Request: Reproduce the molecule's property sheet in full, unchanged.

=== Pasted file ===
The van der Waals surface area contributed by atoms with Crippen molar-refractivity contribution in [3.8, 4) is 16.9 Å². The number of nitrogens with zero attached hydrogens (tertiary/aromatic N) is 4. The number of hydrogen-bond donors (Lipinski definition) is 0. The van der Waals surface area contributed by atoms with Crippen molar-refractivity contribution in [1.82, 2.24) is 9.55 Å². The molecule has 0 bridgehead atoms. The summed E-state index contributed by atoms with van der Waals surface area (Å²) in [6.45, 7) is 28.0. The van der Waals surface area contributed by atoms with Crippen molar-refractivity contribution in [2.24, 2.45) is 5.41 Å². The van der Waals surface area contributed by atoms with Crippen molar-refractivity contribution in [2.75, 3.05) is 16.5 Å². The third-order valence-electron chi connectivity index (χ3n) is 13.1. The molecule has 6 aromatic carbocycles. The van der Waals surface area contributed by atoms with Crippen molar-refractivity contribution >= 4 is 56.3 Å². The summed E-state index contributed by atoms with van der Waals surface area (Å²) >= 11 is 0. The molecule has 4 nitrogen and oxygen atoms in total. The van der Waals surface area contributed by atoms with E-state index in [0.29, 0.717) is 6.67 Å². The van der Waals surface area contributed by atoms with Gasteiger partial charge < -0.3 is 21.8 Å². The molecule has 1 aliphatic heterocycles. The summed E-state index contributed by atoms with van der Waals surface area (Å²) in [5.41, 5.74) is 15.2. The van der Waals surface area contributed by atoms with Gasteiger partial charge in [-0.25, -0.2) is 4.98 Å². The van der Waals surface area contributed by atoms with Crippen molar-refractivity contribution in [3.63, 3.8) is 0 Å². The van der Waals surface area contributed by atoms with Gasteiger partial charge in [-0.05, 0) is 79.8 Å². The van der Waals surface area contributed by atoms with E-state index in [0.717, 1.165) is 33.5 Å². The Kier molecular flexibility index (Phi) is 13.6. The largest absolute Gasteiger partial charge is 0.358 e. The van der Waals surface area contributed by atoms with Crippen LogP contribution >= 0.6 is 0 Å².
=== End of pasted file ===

The van der Waals surface area contributed by atoms with Crippen molar-refractivity contribution in [3.8, 4) is 16.9 Å². The number of nitrogens with zero attached hydrogens (tertiary/aromatic N) is 4. The number of hydrogen-bond donors (Lipinski definition) is 0. The van der Waals surface area contributed by atoms with Crippen molar-refractivity contribution in [1.82, 2.24) is 9.55 Å². The molecule has 0 bridgehead atoms. The summed E-state index contributed by atoms with van der Waals surface area (Å²) in [6.45, 7) is 28.0. The van der Waals surface area contributed by atoms with Crippen molar-refractivity contribution in [2.24, 2.45) is 5.41 Å². The van der Waals surface area contributed by atoms with Crippen molar-refractivity contribution in [2.75, 3.05) is 16.5 Å². The third-order valence-electron chi connectivity index (χ3n) is 13.1. The molecule has 6 aromatic carbocycles. The van der Waals surface area contributed by atoms with Crippen molar-refractivity contribution >= 4 is 56.3 Å². The summed E-state index contributed by atoms with van der Waals surface area (Å²) >= 11 is 0. The molecule has 4 nitrogen and oxygen atoms in total. The van der Waals surface area contributed by atoms with E-state index in [0.29, 0.717) is 6.67 Å². The van der Waals surface area contributed by atoms with Gasteiger partial charge < -0.3 is 21.8 Å². The molecule has 1 aliphatic heterocycles. The summed E-state index contributed by atoms with van der Waals surface area (Å²) in [5.41, 5.74) is 15.2. The van der Waals surface area contributed by atoms with Gasteiger partial charge in [-0.25, -0.2) is 4.98 Å². The van der Waals surface area contributed by atoms with Crippen molar-refractivity contribution in [3.63, 3.8) is 0 Å². The van der Waals surface area contributed by atoms with Gasteiger partial charge in [-0.05, 0) is 79.8 Å². The van der Waals surface area contributed by atoms with E-state index in [0.717, 1.165) is 33.5 Å². The Kier molecular flexibility index (Phi) is 13.6. The largest absolute Gasteiger partial charge is 0.358 e. The van der Waals surface area contributed by atoms with Crippen LogP contribution >= 0.6 is 0 Å².